BRODIE: So, for those of us living in Arizona, does this mean we are immune from, from these, these issues as, as minor as they might be for some people?

GRANDNER: Well, we're certainly inoculated against it, you know, as I like to say, when people ask me about Arizona, as I say, we, we don't change our clocks. We do change some of our recurring calendar entries. If, if at least in my world, I have lots of calls and, and, and do a lot of work with people in different states and, you know, my nine o'clock call becomes a 10 o'clock call and vice versa. But I, I think that Arizona is doing it right. You know, the weird thing is a lot of scientific organizations can agree on very little. I mean, put two scientists in a room, you'll get five opinions on any topic.

But, and, and we like, if you any interview with a scientist, you see, we qualify everything. We can't give you a straight answer about anything. However, this is one thing everyone seems to agree on that switching times twice a year is dumb and doesn't really accomplish very much, if anything is harmful or neutral or harmful. And we should just stay on permanent standard time like Arizona does, not permanent daylight time, which some other, some people have been advocating for. But it's really strange how, with all of the conflict and disagreements in the field, this is one thing that everyone's kind of agreed on that. There's no reason to do this. It does more damage than it does good. And actually standard time is the way, because it's more light earlier in the day versus more light later. Even though more light later might, you know, seem like more fun, more light earlier is actually better for health and biology and safety.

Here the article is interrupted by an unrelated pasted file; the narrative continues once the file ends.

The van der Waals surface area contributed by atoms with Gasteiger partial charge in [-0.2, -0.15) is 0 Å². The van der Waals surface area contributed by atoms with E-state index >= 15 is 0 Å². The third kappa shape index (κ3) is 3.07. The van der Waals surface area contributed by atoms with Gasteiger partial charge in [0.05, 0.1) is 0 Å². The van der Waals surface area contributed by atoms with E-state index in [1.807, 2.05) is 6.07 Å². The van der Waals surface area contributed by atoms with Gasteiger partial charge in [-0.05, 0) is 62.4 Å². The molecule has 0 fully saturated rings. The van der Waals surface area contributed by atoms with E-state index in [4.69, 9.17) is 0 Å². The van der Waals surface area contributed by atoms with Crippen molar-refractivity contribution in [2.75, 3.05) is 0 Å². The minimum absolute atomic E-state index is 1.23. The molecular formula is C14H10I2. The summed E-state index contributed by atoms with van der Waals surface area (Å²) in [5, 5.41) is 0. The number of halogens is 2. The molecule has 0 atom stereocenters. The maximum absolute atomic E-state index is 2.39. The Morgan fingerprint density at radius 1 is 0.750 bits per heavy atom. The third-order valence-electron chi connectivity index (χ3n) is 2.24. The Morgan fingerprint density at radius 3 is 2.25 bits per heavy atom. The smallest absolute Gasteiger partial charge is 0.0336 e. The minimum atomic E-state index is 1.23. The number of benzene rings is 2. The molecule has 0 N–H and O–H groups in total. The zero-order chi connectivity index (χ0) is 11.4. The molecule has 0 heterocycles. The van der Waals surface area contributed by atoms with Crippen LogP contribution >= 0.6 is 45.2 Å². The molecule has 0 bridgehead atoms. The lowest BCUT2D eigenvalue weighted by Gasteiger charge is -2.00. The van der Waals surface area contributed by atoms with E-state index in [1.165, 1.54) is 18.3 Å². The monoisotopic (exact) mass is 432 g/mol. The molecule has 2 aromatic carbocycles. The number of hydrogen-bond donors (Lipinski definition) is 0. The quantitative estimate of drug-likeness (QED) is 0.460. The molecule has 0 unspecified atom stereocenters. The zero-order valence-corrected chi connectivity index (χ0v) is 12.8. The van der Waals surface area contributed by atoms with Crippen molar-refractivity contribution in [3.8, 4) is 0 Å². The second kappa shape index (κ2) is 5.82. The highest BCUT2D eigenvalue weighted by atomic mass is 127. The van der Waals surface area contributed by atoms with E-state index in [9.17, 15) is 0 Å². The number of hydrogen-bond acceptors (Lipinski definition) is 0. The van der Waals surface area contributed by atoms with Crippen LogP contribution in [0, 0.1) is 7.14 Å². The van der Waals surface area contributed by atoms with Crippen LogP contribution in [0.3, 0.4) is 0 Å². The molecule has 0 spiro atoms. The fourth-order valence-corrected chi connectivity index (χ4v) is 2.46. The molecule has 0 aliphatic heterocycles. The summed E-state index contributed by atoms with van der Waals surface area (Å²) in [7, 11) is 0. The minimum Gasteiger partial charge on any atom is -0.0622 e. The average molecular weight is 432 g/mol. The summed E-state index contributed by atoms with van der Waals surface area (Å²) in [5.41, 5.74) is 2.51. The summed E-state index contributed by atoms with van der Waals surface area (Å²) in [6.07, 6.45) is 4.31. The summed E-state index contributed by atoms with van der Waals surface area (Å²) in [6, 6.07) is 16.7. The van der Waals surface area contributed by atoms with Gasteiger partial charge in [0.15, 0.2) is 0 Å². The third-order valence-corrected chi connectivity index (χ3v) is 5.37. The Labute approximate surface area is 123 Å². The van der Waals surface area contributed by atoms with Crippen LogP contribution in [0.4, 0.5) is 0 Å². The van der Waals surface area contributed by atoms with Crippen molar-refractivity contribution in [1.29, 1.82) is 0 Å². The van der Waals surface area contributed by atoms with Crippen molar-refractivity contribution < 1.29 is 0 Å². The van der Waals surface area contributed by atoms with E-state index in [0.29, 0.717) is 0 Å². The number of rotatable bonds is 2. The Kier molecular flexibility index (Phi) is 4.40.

BRODIE: Well, it's interesting because, you know, as I'm sure, you know, and I won't ask you to wade into the political debate here, but there are efforts to make standard time standard across, across the year and efforts to make daylight saving time standard across the year. You're saying standard time at least sleep wise is, is the better option here.

GRANDNER: Yeah, standard time is the way. The thing about daylight saving time, you don't actually save any daylight. There's the same amount of daylight. We can't really control the sun. We try but we cannot. What we can do is control our rhythms a little bit. So we're not saving any daylight. We're just moving it somewhere else in the day. We're erring on the side of it being slightly earlier.